• Connect the battery and see if the voltmeter shows the battery voltage
  • Install the POWER switch
    • With the battery connected, make sure you can switch battery voltage on and off between GND and 3.3VREG VIN pin 1
  • Install C9 and C10
    • With the switch off, check for open circuit between GND and 3.3VREG VIN pin, and GND and VCC
    • If you can measure capacitance, with the switch off check for the value of C9 (1uF) between GND and 3.3VREG VIN pin, and for the value of C10 (1uF) between GND and VCC
    • Again check for switching battery power between GND and 3.3VREG VIN pin 1
  • Install 3.3VREG
    • Make sure you get battery voltage on 3.3VREG VIN pin 1 when switched on.
    • Make sure you get 3.3V on 3.3VREG OUT pin 2
  • Install C12
    • Check that you get battery voltage between GND and LIPOCHRG VDD pin 4
    • Check that you still get 3.3V between GND and VCC with the switch on
  • Install C1
    • Make sure GND to LIPOCHRG VDD pin 4 is still open. It may start out with a low resistance and then increase to open as C1 charges. If you can measure capacitance, you should read the value of C1 (4.7uF) here.
  • Install USB1 and FUSE
    • Connect USB1 to a USB power supply or port. Check for 5V between GND and LIPOCHRG VDD pin 4
  • Install CHRG-LED R10 R11
    • Check for 2.2K ohm between GND and LIPOCHRG PROG pin 1
    • With USB power connected, short LIPOCHRG STAT pin 1 to GND. CHRG-LED should light
  • Install LIPOCHRG
    • Connect the battery and then connect USB power. The CHRG-LED should light
    • Measure the battery voltage between BAT- and BAT+. The voltage should slowly rise as the battery charges

If you get this far then all your power circuitry should be working. If you leave the battery charging, the CHRG-LED should go out once the battery is fully charged. The charged battery should read 4.2V

Next I would try to bring up the 32U4 in a similar step-by-step fashion and burn the bootloader. I can suggest the steps for this at that time, if you wish.

You could then install the buttons, LEDs and speaker, and write simple sketches to test them. Finally install and test the display and its associated components.


WOW thanks so much for your help and patience again. I will exactly go as you suggested and test every step. Luckily i have enough components here so i can start all fresh even multiple times if needed :slight_smile: I will report the outcome.


Something you could try with the board you have already built:
With the battery connected, temporarily short the left side of R12 (connected to DW01 pin 2) to BAT- or the left side of C8 (connected to DW01 pin 6). (These are the sides closest to the FS8205A.) This is from a note I found in the datasheet:

Note: When a battery is connected for the first time, it may not enter the normal condition (dischargeable may not be enabled). In this case, short the CS and VSS pins or connect to a charger to restore to the normal condition.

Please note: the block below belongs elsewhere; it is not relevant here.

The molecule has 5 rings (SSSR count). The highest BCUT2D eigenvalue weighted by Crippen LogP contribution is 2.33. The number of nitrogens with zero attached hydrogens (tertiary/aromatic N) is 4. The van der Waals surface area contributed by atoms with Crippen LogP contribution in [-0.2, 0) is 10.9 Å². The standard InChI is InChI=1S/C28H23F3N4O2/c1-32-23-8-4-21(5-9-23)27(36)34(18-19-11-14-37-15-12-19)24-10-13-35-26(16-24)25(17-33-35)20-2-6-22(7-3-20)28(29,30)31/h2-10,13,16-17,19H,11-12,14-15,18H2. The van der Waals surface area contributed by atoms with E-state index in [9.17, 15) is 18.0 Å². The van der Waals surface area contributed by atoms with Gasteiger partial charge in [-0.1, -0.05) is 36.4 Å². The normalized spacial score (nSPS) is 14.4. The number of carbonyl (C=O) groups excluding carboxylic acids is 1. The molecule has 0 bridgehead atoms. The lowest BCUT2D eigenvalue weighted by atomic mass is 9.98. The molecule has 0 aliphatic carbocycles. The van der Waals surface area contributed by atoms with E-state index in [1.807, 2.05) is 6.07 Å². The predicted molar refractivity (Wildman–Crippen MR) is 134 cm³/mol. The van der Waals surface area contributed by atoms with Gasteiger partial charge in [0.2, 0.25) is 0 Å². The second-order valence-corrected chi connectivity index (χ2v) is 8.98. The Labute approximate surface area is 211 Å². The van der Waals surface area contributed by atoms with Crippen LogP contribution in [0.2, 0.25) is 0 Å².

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Well i tried already by connecting a small powerbank to the USB but also the LED did not light up so either there is something wrong or i really have soldered something not correct even if i already checked as much as possible. So i will go with your step by step guide and see if and where things go wrong.

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I came to this point without any issue and now things start to get strange. I am NOT able to switch power on an off, even if switch “works” (When i check there is no conection within the switch). 3.3VREG VIN pin 1 always gives batterie voltage, no matter what the switch does… How is this possible? I checked the PCB layout and there is no connection at all that could cause this.

Here a picture. Not the niced soldering (was not concentrated enough now :slight_smile: ) but should work.

Aditional information:

I have now loaded the Lipo and it showed 4.12V

When the power switch is off and i test on GND and VIN of 3.3VREG i get 3.44V

When the power switch is on i get 3.55V

So something changes but i assume it is not as expected :frowning:

Disconnect the battery and measure the resistance between 3.3VREG IN pin 1 and VBAT+. With the switch off you should show an open circuit. With the switch on you should show almost 0 ohms.

If you always get 0 ohms, try measuring a blank board and make sure it is an open circuit.

You might have to remove the switch and then check that the board is open circuit. Then check the removed switch by switching it on and of with an ohmmeter between pins 1 and 2.

Yepp that is as expected:

switch off -> open circuit
switch on -> 0.3 Ohm

Try putting a resistor between GND and 3.3VREG IN to give a small load. You may be able to hold a 220 ohm resistor on the C9 pads. With the resistor in place and the battery connected, measure the voltage between GND and 3.3VREG IN with the switch on and off.

With all these tests, the voltage between GND and BAT- should be very close to 0V.

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Ok i have put a 220 Ohm resistor on C9 now.
When switch is off the multimeter still shortly reacts but shows 0.0V.
When switch is on i get 0.5V now but i assume this is because of the resistor?

Should i really check voltage between GND and BAT- ? Sounds strange for a noob like me. Isn’t both kind of GND? Sorry, maybe i get it completely wrong so forgive me if this is a stupid question :slight_smile: But as a noob i would say “minus is minus”

No, the resistor will only draw around 16mA so you should get close to the full battery voltage between GND and 3.3VREG IN (which is across the resistor).

The BAT- is connected to GND through the FS8205A MOSFET. That’s how the DW01 is able to protect the battery. It switches off the appropriate MOSFET if the battery is shorted or the voltage gets too low or the charge voltage is too high. This opens up the connection between BAT- and GND thus disconnecting the battery when necessary.

A MOSFET has very low resistance when on, so yes, under normal operation the voltage between GND and BAT- should be almost 0V. If you measure a high voltage (close to the battery voltage) between GND and BAT- then it indicates that the battery is disconnected for some reason.

As I mentioned before, you may have to temporarily short DW01 pins 2 and 6 after connecting the battery to put it in normal operation state.